By Camilo Smith
By Craig Malisow
By Jeff Balke
By Angelica Leicht
By Jeff Balke
By Sean Pendergast
By Sean Pendergast
By Jeff Balke
We love our trees here in Houston. We protect them. With big, bold signs warning developers not to cut them down.
Signs that, it turns out, make for a handy device to mark just where you should put the chain saw.
As the accompanying pictures show, a Memorial Park-area site that we guess is soon to be the home of tasteful, elegant town homes (aren't they all?) is a terrific piece of testimony to just how effective the city's tree-protection people are. The signs, in English and Spanish, must have forestalled the chopping down of the oaks for all of 30 seconds, assuming the cutters paused to chuckle heartily.
Geez, the 35 mile-per-hour signs way out Westheimer are more effective on a Friday night than these things were.
Roger Barnaby saw the stumps and the signs while riding his bike about a month ago, so he called the city. "If you were going to illegally cut the trees, I would have at least taken off the posting," he says.
City staffers, he says, "seemed really confused about it, and I explained the situation and they said someone would call me back," he says.
No one did, so he called again the next day. "The woman that I spoke to said unless I knew who cut the trees they couldn't do anything. I said, 'Can't you at least investigate?' They said, 'Unless you saw it, we can't do anything.' "
Parks Department spokeswoman Marene Gustin says the city is definitely on the case, no matter what Barnaby was told.
"That was a very visible violation of the tree ordinance," she says. "I personally got phone calls from city officials who were driving by there, and they said, 'Oh, my God, these trees have been cut,' " she says.
There's a difference of opinion as to who's at fault -- Henry Zalay, the supervisor for Specialist Tree Service, says the property owner said he had a permit to cut the trees down; the property owner, Jorge Barer, says the tree-service company told him it was okay to chop.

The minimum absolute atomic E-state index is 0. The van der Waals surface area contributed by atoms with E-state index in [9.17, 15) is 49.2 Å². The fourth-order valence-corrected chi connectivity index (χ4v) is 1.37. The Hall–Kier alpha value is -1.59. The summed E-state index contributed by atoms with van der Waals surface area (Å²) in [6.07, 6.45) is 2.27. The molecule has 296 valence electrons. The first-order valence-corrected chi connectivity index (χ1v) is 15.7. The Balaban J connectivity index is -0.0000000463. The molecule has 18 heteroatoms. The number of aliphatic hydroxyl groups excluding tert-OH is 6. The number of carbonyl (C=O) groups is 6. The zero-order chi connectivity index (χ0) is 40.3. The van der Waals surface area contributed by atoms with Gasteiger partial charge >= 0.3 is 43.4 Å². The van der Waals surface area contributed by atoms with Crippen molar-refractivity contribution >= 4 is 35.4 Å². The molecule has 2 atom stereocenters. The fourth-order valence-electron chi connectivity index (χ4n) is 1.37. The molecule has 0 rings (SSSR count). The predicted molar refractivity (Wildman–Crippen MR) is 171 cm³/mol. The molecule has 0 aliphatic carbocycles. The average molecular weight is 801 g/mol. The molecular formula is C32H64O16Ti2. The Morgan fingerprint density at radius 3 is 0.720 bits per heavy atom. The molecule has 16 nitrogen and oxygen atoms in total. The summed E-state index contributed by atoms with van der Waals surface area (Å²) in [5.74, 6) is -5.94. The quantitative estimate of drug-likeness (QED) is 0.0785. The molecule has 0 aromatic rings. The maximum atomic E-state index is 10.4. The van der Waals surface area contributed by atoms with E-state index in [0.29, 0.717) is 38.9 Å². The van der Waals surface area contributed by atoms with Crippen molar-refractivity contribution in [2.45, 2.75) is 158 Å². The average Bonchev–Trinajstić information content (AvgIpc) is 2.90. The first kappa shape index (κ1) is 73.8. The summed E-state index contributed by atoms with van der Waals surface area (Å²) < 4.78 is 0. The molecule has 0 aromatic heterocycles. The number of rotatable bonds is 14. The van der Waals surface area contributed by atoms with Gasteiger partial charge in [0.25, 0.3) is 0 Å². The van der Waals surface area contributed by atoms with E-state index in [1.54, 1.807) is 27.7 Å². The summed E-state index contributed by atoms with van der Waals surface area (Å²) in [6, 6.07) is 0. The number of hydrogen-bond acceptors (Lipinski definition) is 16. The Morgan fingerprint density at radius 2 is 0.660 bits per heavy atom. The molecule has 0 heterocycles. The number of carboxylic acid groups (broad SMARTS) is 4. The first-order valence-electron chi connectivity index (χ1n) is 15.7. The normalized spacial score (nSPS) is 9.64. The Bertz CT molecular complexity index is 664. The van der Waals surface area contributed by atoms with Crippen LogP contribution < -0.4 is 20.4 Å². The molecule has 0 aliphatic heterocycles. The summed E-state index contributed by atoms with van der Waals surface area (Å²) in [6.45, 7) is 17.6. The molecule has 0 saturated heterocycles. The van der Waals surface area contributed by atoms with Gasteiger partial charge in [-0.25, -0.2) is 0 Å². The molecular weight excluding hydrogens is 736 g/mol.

The city says Specialist Tree Service received a citation, with a potential fine of up to $500; Barer has agreed to replace the trees.
By ordinance, the city could have fined the guilty party $500 for each tree cut down illegally -- why not slam 'em hard to scare off other ax-happy builders?
Oh. We forgot. This is Houston. No word on whether future "No Cutting" signs will be placed higher up on trees so more of the trunks can be saved after they're axed.
Voice of the Oilers
Lawrence Harris was an offensive lineman for the Houston Oilers during their "Luv Ya Blue" heyday, when Bum Phillips and Earl Campbell ruled the town, if not the AFC (thanks to those hated Pittsburgh Steelers).
Now he's an opera singer, playing Rigoletto for the Center City Opera in Philadelphia. He started out as a tenor and a year ago became a baritone, a switch that hopefully didn't require painful surgery.
Q. How's it going?
A.It's been nothing but great [since the switch]. Because the baritone roles, they're meatier, there's more testosterone involved, so I can bring in all the facets of the locker room and all that. The aggression and the intensity of, you know, the athlete, and be one of the guys. You get to be a villain, so it's a lot more fun.
Q. Can you relate Rigoletto to football?
A. He gets very violent and very aggressive and he takes on all the courtiers and, you know, he's ready to kill. But he's also a buffoon. So, you know, being a lineman [chuckles], you're not really the quarterback. I related very easily.
Q. Did you sing while playing football?
A.All the rookies get up and sing at your rookie camp. And you know most of the guys get up and sing things like "I'm a Little Teapot" or "Jingle Bells" or something like that It's just a way of embarrassing you or seeing how intimidated you're going to get. So I got up and sang an Italian art song. At first nobody knew what to think. And then they clapped.
Q. What were the musical tastes under Bum Phillips?
A. Oh, man. [Chuckles.] Well, we had the "Cannonball Express" [an excruciatingly off-tune version of the folk song "The Wabash Cannonball" by center Carl Mauck]. And then we had Mauck, when we came back from getting beat by Pittsburgh that one year singing "God Bless America" [drunkenly and excruciatingly off-tune, he didn't add].
Q. It should have been you. What did you think of Mauck's songs?
A.[Laughs at length, finally catches his breath.] I thought they were very appropriate, for Houston and the Oilers and everything.
Maybe they sensed their judicial candidate, Cliff Vacek, was in trouble. Seems unlikely in Tom DeLay's home, but you never know. Vacek had been beaten in his attempt two years ago to win the GOP primary for D.A.; he then amassed a $100,000 war chest to take the 400th District Court seat.